Madrid | The Universal Declaration of Human Rights (UDHR) was created to be an instrument of freedom and it is urgent to propose a return to its roots, raising our voices and reminding the United Nations (UN); otherwise, we will be heading towards a totalitarian dystopia. This is the thinking of Brazilian diplomat Ernesto Araujo, former foreign minister in the government of Jair Bolsonaro and an expert geopolitical analyst.
We spoke with him in Spain on the eve of the V Transatlantic Summit that we held at the United Nations (UN) headquarters in New York, on the occasion of the 75th anniversary of the UDHR.
Is it a good idea to celebrate the 75th anniversary of the UDHR?
This, without a doubt, is a good time to recall the importance of the UDHR by stressing that it was meant to be an instrument of freedom. Moreover, proposing a return to the roots of the UDHR is urgent if we do not want the world to become a totalitarian dystopia.
The V Transatlantic Summit set out to do exactly that. The event was received with enthusiasm, but since it was convened at the UN headquarters, some accuse us of being “globalists.”
Conservatives need to fill that space. The UN must be a promoter of freedom, not totalitarianism, and it must be reminded of that; But it’s a tough fight. I fought during my tenure as foreign minister and I know that from experience. When you try to reintroduce freedom into the spaces of the United Nations, you are accused of various things and they go after you.
What led to the abandonment of the original meaning of the UDHR?
The UN forgot the dimension of freedom and consummated a tragedy. Let me explain: the United Nations system has two pillars: the Charter, which deals with war and peace among nations, and the UDHR, which deals with the dignity and freedom of the human person. Many people usually think only of the dimension of peace and forget the dimension of freedom, but it is impossible to have peace without freedom. Giving up freedom in order to have peace is a tragic illusion of our times.
Thus, the original purpose of the UDHR was distorted, the principle of freedom was set aside, and the United Nations system adopted a globalist or collectivist approach to issues such as “sustainable development” or in its response to pandemics. Again, going back to the roots of the UDHR is urgent.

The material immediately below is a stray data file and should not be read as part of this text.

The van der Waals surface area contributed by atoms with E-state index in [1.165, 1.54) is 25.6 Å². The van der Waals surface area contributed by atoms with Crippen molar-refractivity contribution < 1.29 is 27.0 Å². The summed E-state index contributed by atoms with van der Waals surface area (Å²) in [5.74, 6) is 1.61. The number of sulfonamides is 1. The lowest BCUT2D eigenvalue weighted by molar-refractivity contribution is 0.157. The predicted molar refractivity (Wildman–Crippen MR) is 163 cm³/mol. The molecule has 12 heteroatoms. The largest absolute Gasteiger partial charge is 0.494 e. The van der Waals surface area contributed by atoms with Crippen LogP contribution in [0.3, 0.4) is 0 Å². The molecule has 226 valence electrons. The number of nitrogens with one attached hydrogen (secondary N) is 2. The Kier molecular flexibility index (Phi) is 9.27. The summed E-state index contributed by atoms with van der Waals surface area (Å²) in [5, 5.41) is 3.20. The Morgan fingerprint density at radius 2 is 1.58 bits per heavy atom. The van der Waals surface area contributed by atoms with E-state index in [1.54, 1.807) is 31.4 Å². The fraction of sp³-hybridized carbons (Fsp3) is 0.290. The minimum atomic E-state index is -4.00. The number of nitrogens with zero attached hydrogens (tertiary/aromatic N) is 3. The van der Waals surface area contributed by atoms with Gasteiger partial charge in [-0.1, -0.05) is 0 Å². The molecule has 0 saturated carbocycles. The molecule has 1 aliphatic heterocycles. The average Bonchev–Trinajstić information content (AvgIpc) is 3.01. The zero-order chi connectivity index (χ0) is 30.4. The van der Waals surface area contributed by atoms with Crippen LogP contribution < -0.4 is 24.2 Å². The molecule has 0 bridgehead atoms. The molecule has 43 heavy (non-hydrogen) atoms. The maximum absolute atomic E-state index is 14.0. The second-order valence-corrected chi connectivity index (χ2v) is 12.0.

What is the difference between globalization and globalism?
Globalization was a basically spontaneous economic phenomenon, derived from the opening of new markets in the early 1990s, which led to an expansion of investment and wealth around the world on the basis of freer competition, led to extraordinary technological advances and a better quality of life, including better food and health for the poorest population.
Globalism, on the other hand, is a set of political projects aimed at the centralization of power and total control over individuals under the pretext of solving “global issues” – or those that affect all countries – such as climate change, pandemics or migration. In some ways it’s the opposite of globalization, which saw a dispersion of power. In many ways globalism is analogous to communism, but by other means. Globalism is the communism of the 21st century.
Is a world with fewer freedoms taking shape?
The world is becoming more and more like China, and the political and economic elite in democratic countries are either silently contemplating this or contributing to the process. The Great Reset project of the World Economic Forum, for example, aims to have control societies. No one, or almost no one, is working for freedom. Clearly the UN is not doing so, but neither is the United States, nor the European Union, nor the Western elites. So, inevitably, human dignity is being violated and freedom is diminishing.
What ways out do you see? Is all lost or is there hope?
There is hope. Over the last 10 years people have become much more aware of the challenge they are facing. It’s a complicated job, as globalism is diffuse, it uses a lot of disguises. There is no “Globalist Manifesto” for you to easily recognize. You have to understand it in order to resist and overcome it.
It can be held back politically in countries that still have a free and fair voting system, as well as freedom of speech, very few today. Elsewhere it must be fought by spontaneous movements of society aimed at delegitimizing globalist totalitarian regimes. You always start with small breakthroughs.